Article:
4. The system for “tracking public records” is essentially a surveillance system, and can be triggered, almost by accident. Let’s say I wanted to look up a news report on the “PLO” which is deemed a terrorist organization by the Canadian government. And via an online search I am directed to their website… The government/police/csis/rcmp can essentially use that as a sufficient reason to survey everything I do online – it’s not like they need a warrant, they just need to create a list of “red flags” to commence monitoring. Yes, this does sound like a conspiracy theory from the movie “conspiracy theory” but this is actually the technology needed to enact such a conspiracy… .. .

With all the previous sentiments considered, a back lash on the Canadian side of the Internet has occurred, with one particularly interesting occurrence making plenty of news being the revelation of personal matters of Vic Toews via Twitter, the MP responsible for proposing the bill, and the individual arguing that those opposed support child pornography. Ironically, The personal information published of his life was obtained without the need of such technologies that the bill requires to implement.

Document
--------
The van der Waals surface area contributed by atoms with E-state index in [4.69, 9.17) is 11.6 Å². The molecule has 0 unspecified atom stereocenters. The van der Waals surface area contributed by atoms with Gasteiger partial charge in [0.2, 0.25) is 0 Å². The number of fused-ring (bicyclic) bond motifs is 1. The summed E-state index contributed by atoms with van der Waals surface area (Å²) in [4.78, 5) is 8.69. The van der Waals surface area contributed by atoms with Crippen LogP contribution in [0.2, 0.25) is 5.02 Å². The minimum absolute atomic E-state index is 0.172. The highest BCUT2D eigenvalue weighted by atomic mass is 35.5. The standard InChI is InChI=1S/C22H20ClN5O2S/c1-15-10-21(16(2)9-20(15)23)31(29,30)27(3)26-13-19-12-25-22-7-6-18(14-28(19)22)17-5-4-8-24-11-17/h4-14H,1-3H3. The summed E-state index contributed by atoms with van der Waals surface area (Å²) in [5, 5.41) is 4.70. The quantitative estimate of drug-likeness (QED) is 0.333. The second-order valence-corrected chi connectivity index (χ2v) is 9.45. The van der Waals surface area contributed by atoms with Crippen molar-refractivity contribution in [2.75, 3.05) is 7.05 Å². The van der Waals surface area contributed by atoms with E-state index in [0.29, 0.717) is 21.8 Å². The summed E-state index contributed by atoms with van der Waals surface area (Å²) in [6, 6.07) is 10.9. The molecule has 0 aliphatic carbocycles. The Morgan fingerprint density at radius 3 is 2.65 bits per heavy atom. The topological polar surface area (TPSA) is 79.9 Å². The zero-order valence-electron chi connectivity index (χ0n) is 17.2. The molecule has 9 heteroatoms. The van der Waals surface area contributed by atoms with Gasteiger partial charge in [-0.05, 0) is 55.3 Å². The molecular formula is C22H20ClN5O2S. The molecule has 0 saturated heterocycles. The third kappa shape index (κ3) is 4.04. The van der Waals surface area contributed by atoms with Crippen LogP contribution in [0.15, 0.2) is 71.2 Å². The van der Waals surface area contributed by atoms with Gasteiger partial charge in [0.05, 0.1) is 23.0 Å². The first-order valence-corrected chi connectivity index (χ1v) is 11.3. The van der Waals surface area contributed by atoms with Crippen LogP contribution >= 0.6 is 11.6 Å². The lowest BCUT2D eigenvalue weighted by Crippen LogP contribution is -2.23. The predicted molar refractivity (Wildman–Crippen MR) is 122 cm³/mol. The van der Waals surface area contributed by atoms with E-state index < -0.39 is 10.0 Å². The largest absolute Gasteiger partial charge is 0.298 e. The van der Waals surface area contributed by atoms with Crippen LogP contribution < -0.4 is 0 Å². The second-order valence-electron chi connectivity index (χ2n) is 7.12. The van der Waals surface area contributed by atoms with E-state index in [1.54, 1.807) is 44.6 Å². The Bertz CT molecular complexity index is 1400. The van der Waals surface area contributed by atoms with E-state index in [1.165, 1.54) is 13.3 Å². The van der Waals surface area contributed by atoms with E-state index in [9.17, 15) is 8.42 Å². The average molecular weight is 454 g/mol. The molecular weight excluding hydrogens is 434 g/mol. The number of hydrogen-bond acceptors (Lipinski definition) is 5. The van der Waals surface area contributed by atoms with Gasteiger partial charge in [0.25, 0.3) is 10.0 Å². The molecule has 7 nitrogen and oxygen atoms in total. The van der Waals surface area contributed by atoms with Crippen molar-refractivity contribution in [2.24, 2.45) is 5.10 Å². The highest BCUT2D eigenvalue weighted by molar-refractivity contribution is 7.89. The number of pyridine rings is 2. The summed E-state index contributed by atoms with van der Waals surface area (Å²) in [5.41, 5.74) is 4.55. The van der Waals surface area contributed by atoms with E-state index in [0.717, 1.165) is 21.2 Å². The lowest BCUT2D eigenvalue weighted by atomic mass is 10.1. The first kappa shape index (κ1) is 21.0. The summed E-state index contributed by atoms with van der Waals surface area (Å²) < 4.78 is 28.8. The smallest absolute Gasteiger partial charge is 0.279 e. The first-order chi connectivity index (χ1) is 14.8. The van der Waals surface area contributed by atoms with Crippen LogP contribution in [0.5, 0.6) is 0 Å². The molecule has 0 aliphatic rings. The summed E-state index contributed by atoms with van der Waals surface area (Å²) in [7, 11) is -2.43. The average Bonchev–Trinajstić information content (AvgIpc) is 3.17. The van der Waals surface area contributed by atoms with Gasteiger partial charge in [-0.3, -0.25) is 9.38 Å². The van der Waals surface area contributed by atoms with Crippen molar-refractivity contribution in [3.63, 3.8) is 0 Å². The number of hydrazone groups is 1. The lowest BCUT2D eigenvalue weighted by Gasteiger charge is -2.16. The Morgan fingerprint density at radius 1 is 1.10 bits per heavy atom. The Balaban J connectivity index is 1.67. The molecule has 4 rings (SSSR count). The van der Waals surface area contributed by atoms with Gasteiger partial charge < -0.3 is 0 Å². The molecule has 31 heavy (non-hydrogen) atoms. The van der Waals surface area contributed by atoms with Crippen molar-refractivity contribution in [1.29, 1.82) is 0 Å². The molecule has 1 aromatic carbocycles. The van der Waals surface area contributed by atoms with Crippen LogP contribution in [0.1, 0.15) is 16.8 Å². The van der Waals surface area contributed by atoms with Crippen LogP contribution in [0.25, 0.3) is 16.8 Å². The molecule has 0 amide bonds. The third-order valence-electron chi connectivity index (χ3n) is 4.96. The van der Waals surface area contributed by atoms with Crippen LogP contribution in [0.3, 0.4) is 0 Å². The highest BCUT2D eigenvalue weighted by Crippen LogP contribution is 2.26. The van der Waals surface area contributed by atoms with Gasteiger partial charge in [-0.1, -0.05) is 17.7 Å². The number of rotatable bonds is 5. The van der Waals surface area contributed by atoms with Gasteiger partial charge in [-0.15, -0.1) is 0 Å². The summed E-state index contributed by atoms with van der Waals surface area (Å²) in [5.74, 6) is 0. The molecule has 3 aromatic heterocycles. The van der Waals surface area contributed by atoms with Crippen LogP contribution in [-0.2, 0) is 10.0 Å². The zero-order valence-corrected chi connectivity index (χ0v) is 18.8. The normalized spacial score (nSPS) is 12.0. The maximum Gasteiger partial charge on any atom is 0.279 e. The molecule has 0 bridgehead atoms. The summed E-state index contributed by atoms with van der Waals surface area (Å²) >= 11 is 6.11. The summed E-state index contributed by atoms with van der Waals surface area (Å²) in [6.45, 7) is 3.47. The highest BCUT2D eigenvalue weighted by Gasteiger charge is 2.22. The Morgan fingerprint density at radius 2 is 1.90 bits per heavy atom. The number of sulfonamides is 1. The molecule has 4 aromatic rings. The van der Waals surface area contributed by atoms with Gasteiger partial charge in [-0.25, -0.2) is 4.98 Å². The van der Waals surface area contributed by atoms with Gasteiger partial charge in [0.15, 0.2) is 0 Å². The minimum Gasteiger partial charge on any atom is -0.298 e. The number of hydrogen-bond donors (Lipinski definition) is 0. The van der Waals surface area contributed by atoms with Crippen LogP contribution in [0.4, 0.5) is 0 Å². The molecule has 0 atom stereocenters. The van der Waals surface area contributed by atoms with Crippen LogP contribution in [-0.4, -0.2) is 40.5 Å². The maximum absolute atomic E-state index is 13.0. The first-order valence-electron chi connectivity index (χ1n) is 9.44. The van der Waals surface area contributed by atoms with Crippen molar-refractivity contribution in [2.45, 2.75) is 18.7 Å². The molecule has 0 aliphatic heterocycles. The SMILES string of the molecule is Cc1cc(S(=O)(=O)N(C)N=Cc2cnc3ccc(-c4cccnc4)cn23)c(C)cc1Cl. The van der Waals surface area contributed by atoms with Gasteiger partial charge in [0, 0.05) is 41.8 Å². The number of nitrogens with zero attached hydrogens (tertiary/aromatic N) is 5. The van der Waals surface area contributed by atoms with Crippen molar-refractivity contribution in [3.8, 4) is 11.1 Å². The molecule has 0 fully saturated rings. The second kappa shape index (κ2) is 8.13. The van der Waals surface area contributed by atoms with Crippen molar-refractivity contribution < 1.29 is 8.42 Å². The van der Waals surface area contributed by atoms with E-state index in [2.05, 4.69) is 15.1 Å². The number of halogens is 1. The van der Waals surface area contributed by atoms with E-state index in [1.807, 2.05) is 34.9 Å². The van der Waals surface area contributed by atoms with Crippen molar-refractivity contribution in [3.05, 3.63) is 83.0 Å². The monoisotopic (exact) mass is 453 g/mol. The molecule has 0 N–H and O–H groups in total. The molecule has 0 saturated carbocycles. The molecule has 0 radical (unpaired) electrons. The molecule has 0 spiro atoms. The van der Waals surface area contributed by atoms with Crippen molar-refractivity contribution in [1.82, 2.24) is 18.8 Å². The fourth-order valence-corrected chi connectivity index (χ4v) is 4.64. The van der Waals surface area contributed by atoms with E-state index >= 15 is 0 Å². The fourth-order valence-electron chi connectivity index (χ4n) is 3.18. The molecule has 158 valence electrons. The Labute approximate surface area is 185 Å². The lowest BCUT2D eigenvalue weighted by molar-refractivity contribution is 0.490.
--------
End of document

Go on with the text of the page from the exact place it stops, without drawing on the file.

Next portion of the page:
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In response to such unveiling of publically available personal information: The government forced the removal of the Twitter account @Vikileaks30 … which I don’t understand how that is even allowable, as well, Vic Toews  further requested a parliamentary investigation (even though no particular laws seem to have been broken) into the Vikileaks posting of the personal attacks, and most recently a letter by Vic Toews to his constituents responding to the public backlash.

To which – I happily modified (my modifications are in italics) to outline some hypocritical details in all his recent political posturing.

Here’s to you Vic Toews:

An Open Letter To My Constituents

Dear Constituents,

Over the last few weeks I have been subjected to an extensive personal attack by my political opponents as a result of certain legislation that I have introduced in the House of Commons on behalf of the federal government.

These attacks, which have included criminal acts, be it not criminal in terms of current laws, but what I feel to be considered criminal such as revealing private information to the public and threats of what I feel to be considered criminal acts against me and my family, have been referred to the police for investigation. Any further criminal activity or threats of criminal activity against me or my family will also be referred to the police.